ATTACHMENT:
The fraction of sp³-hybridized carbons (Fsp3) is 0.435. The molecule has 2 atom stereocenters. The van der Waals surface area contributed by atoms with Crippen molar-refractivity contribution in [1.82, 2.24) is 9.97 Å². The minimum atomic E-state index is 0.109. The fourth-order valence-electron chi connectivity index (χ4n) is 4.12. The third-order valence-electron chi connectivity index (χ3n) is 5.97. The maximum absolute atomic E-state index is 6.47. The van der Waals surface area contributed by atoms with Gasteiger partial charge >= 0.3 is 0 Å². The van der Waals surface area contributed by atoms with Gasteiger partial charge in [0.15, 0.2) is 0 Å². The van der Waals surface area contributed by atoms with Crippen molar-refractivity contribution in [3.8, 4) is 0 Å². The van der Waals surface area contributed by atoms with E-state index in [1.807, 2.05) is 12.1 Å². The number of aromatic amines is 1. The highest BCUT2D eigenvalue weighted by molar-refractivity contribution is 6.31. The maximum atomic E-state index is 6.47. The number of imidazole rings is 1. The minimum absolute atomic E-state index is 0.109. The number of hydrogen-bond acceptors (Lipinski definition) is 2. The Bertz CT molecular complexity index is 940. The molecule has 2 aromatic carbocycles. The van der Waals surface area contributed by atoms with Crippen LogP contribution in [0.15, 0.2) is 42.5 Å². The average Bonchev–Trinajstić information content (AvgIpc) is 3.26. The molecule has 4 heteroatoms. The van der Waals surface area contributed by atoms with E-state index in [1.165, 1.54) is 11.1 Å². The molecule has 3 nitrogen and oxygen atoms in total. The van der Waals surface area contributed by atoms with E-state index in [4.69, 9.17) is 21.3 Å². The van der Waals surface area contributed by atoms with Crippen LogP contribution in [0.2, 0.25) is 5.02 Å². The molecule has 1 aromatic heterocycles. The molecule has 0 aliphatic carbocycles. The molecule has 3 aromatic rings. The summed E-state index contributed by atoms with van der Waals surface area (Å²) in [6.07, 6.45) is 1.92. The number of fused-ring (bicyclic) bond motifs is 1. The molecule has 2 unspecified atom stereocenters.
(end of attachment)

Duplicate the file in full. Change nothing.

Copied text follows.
The fraction of sp³-hybridized carbons (Fsp3) is 0.435. The molecule has 2 atom stereocenters. The van der Waals surface area contributed by atoms with Crippen molar-refractivity contribution in [1.82, 2.24) is 9.97 Å². The minimum atomic E-state index is 0.109. The fourth-order valence-electron chi connectivity index (χ4n) is 4.12. The third-order valence-electron chi connectivity index (χ3n) is 5.97. The maximum absolute atomic E-state index is 6.47. The van der Waals surface area contributed by atoms with Gasteiger partial charge >= 0.3 is 0 Å². The van der Waals surface area contributed by atoms with Gasteiger partial charge in [0.15, 0.2) is 0 Å². The van der Waals surface area contributed by atoms with Crippen molar-refractivity contribution in [3.8, 4) is 0 Å². The van der Waals surface area contributed by atoms with E-state index in [1.807, 2.05) is 12.1 Å². The number of aromatic amines is 1. The highest BCUT2D eigenvalue weighted by molar-refractivity contribution is 6.31. The maximum atomic E-state index is 6.47. The number of imidazole rings is 1. The minimum absolute atomic E-state index is 0.109. The number of hydrogen-bond acceptors (Lipinski definition) is 2. The Bertz CT molecular complexity index is 940. The molecule has 2 aromatic carbocycles. The van der Waals surface area contributed by atoms with Crippen LogP contribution in [0.15, 0.2) is 42.5 Å². The average Bonchev–Trinajstić information content (AvgIpc) is 3.26. The molecule has 4 heteroatoms. The van der Waals surface area contributed by atoms with E-state index in [1.165, 1.54) is 11.1 Å². The molecule has 3 nitrogen and oxygen atoms in total. The van der Waals surface area contributed by atoms with E-state index in [4.69, 9.17) is 21.3 Å². The van der Waals surface area contributed by atoms with Crippen LogP contribution in [0.2, 0.25) is 5.02 Å². The molecule has 1 aromatic heterocycles. The molecule has 0 aliphatic carbocycles. The molecule has 3 aromatic rings. The summed E-state index contributed by atoms with van der Waals surface area (Å²) in [6.07, 6.45) is 1.92. The number of fused-ring (bicyclic) bond motifs is 1. The molecule has 2 unspecified atom stereocenters.